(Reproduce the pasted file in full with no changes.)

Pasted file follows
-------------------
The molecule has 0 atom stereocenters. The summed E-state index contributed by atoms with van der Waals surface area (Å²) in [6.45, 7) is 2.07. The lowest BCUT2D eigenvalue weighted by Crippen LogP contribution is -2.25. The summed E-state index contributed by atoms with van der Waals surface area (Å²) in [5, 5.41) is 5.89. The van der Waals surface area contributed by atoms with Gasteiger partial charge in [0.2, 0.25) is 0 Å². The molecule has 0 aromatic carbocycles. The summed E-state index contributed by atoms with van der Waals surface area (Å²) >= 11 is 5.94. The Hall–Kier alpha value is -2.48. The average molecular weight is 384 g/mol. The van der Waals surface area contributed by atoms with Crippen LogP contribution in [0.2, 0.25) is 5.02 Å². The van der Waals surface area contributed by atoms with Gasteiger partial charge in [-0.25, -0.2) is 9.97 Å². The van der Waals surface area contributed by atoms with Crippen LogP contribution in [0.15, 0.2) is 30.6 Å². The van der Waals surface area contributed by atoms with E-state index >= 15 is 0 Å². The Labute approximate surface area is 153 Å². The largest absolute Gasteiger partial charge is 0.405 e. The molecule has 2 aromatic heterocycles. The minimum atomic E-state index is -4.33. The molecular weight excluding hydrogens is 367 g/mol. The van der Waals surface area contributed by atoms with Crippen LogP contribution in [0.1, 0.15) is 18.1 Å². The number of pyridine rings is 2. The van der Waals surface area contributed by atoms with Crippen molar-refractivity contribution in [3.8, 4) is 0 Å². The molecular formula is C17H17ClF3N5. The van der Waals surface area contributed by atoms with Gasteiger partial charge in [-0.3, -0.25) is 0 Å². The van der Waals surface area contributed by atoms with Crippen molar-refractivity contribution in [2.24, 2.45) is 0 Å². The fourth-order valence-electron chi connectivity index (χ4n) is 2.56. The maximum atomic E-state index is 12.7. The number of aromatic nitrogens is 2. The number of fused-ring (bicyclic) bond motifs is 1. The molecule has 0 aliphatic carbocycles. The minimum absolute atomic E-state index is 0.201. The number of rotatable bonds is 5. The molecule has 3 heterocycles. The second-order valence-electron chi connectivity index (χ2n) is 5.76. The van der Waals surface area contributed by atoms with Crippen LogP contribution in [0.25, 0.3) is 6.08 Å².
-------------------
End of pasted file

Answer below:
The molecule has 0 atom stereocenters. The summed E-state index contributed by atoms with van der Waals surface area (Å²) in [6.45, 7) is 2.07. The lowest BCUT2D eigenvalue weighted by Crippen LogP contribution is -2.25. The summed E-state index contributed by atoms with van der Waals surface area (Å²) in [5, 5.41) is 5.89. The van der Waals surface area contributed by atoms with Gasteiger partial charge in [0.2, 0.25) is 0 Å². The molecule has 0 aromatic carbocycles. The summed E-state index contributed by atoms with van der Waals surface area (Å²) >= 11 is 5.94. The Hall–Kier alpha value is -2.48. The average molecular weight is 384 g/mol. The van der Waals surface area contributed by atoms with Crippen LogP contribution in [0.2, 0.25) is 5.02 Å². The van der Waals surface area contributed by atoms with Gasteiger partial charge in [-0.25, -0.2) is 9.97 Å². The van der Waals surface area contributed by atoms with Crippen LogP contribution in [0.15, 0.2) is 30.6 Å². The van der Waals surface area contributed by atoms with E-state index >= 15 is 0 Å². The Labute approximate surface area is 153 Å². The largest absolute Gasteiger partial charge is 0.405 e. The molecule has 2 aromatic heterocycles. The minimum atomic E-state index is -4.33. The molecular weight excluding hydrogens is 367 g/mol. The van der Waals surface area contributed by atoms with Crippen LogP contribution in [0.1, 0.15) is 18.1 Å². The number of pyridine rings is 2. The van der Waals surface area contributed by atoms with Crippen molar-refractivity contribution in [3.8, 4) is 0 Å². The molecular formula is C17H17ClF3N5. The van der Waals surface area contributed by atoms with Gasteiger partial charge in [-0.3, -0.25) is 0 Å². The van der Waals surface area contributed by atoms with Crippen molar-refractivity contribution in [2.24, 2.45) is 0 Å². The fourth-order valence-electron chi connectivity index (χ4n) is 2.56. The maximum atomic E-state index is 12.7. The number of aromatic nitrogens is 2. The number of fused-ring (bicyclic) bond motifs is 1. The molecule has 0 aliphatic carbocycles. The minimum absolute atomic E-state index is 0.201. The number of rotatable bonds is 5. The molecule has 3 heterocycles. The second-order valence-electron chi connectivity index (χ2n) is 5.76. The van der Waals surface area contributed by atoms with Crippen LogP contribution in [0.25, 0.3) is 6.08 Å².